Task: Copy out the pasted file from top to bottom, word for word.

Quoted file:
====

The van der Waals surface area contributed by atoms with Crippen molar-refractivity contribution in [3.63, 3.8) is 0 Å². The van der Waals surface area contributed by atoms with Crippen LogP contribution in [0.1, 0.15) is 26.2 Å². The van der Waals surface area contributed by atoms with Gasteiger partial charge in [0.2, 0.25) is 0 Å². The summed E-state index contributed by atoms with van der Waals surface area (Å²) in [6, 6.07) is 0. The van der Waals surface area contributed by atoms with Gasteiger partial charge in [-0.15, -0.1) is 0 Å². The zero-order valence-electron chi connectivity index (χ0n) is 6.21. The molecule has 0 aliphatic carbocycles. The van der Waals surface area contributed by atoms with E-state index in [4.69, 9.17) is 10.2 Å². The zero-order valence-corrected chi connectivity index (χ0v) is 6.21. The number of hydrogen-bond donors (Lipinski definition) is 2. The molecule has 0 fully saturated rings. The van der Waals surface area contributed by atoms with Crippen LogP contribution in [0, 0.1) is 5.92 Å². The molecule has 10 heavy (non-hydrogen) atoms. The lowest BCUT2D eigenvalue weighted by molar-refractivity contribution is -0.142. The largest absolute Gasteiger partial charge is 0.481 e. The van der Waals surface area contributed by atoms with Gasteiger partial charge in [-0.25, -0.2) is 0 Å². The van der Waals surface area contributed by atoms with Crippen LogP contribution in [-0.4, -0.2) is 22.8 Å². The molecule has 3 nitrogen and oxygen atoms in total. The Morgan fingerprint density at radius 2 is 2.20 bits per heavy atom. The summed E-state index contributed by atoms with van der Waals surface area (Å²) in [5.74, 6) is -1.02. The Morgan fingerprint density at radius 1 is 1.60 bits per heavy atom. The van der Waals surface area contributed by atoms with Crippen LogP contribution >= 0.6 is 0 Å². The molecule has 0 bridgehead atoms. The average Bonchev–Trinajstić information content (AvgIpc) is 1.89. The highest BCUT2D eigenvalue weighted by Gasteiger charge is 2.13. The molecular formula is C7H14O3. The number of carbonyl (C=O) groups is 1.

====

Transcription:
The van der Waals surface area contributed by atoms with Crippen molar-refractivity contribution in [3.63, 3.8) is 0 Å². The van der Waals surface area contributed by atoms with Crippen LogP contribution in [0.1, 0.15) is 26.2 Å². The van der Waals surface area contributed by atoms with Gasteiger partial charge in [0.2, 0.25) is 0 Å². The summed E-state index contributed by atoms with van der Waals surface area (Å²) in [6, 6.07) is 0. The van der Waals surface area contributed by atoms with Gasteiger partial charge in [-0.15, -0.1) is 0 Å². The zero-order valence-electron chi connectivity index (χ0n) is 6.21. The molecule has 0 aliphatic carbocycles. The van der Waals surface area contributed by atoms with E-state index in [4.69, 9.17) is 10.2 Å². The zero-order valence-corrected chi connectivity index (χ0v) is 6.21. The number of hydrogen-bond donors (Lipinski definition) is 2. The molecule has 0 fully saturated rings. The van der Waals surface area contributed by atoms with Crippen LogP contribution in [0, 0.1) is 5.92 Å². The molecule has 10 heavy (non-hydrogen) atoms. The lowest BCUT2D eigenvalue weighted by molar-refractivity contribution is -0.142. The largest absolute Gasteiger partial charge is 0.481 e. The van der Waals surface area contributed by atoms with Gasteiger partial charge in [-0.25, -0.2) is 0 Å². The van der Waals surface area contributed by atoms with Crippen LogP contribution in [-0.4, -0.2) is 22.8 Å². The molecule has 3 nitrogen and oxygen atoms in total. The Morgan fingerprint density at radius 2 is 2.20 bits per heavy atom. The summed E-state index contributed by atoms with van der Waals surface area (Å²) in [5.74, 6) is -1.02. The Morgan fingerprint density at radius 1 is 1.60 bits per heavy atom. The van der Waals surface area contributed by atoms with Crippen LogP contribution >= 0.6 is 0 Å². The molecule has 0 bridgehead atoms. The average Bonchev–Trinajstić information content (AvgIpc) is 1.89. The highest BCUT2D eigenvalue weighted by Gasteiger charge is 2.13. The molecular formula is C7H14O3. The number of carbonyl (C=O) groups is 1.